The project was for an Ad agency in Baltimore; Doner. To land the project, we had to do a two-part competition, which we won. The design I did was impossible to build, but I didn't tell anyone. The point was to wow the client and worry about the details later, plus it was something they were never going to build anyway.
The client told us to go all out, to push ourselves to the limit, to reinvent the ad agency. He wanted their clients to come to the office and feel they were walking in to a creative environment. He wanted the creative teams of the agency to stop meeting in offices and work in team areas, so we worked with the idea of Caves and Commons. We made offices purposefully small so people wouldn't cram in there and made generous spaces where teams could congregate to work on projects.
Just to be clear and not ruffle anyone's feathers, I designed the original portion of the project while I was an Associate at KressCox Associates PC and then designed an expansion while I was a Principal at Forma Design. You will find these projects on their websites.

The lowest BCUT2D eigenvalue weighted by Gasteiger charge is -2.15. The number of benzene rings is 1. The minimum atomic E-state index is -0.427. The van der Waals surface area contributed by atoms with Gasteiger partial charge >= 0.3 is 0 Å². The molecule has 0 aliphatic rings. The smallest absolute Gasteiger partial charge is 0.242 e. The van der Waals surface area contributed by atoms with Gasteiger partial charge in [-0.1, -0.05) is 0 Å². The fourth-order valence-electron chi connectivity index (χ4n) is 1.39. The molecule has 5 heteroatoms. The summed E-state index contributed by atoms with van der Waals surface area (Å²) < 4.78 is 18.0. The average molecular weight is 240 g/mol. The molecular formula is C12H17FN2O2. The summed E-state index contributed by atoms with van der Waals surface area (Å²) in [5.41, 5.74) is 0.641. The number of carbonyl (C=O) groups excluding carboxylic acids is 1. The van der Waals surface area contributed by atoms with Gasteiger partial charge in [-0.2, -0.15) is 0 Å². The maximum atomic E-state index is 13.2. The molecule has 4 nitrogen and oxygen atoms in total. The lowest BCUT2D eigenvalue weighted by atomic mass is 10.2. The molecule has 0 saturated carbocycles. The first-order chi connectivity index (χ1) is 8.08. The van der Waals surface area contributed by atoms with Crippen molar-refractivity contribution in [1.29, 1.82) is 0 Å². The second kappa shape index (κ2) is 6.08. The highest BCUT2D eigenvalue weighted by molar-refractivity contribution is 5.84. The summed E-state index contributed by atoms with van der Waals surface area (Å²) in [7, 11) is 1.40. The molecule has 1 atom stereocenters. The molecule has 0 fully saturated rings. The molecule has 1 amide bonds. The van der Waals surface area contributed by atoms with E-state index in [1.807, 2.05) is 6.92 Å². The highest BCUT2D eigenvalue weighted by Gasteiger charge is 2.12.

Here's one of the plans. The colors represent different zones within the space. Umpteen years later I still think it's a great looking graphic.
The reception's main feature is the view of the Baltimore Harbor, which inspired shapes, materials and the overall aesthetic of the space. This project was published in Interior Design. It was a way of saying "I've arrived."
A view of the main presentation room, which came to be known as the "Shark Tank," a long time before the show of the same name. In face, well before reality shows. I designed the table for the space.
The outside of the Shark Tank. It got it's nickname not only because of the dealings in the advertising world, but it's proximity to the Baltimore Aquarium across the street.
Another Presentation Room with an open area. We had a great time designing this space, including custom designed furniture.
One of the support areas, surrounded by offices. The dropped ceiling is used for more direct lighting of the area. It casts a "shadow" on the ceiling above, which is painted a dark color and obscures mechanical equipment. The shape is again reflected in the carpet pattern. The one thing that gives the age of this space away is the computer. [grin]
One of the Common Areas. The technology is grossly outdated, but the space remains Oh-So-Cool.
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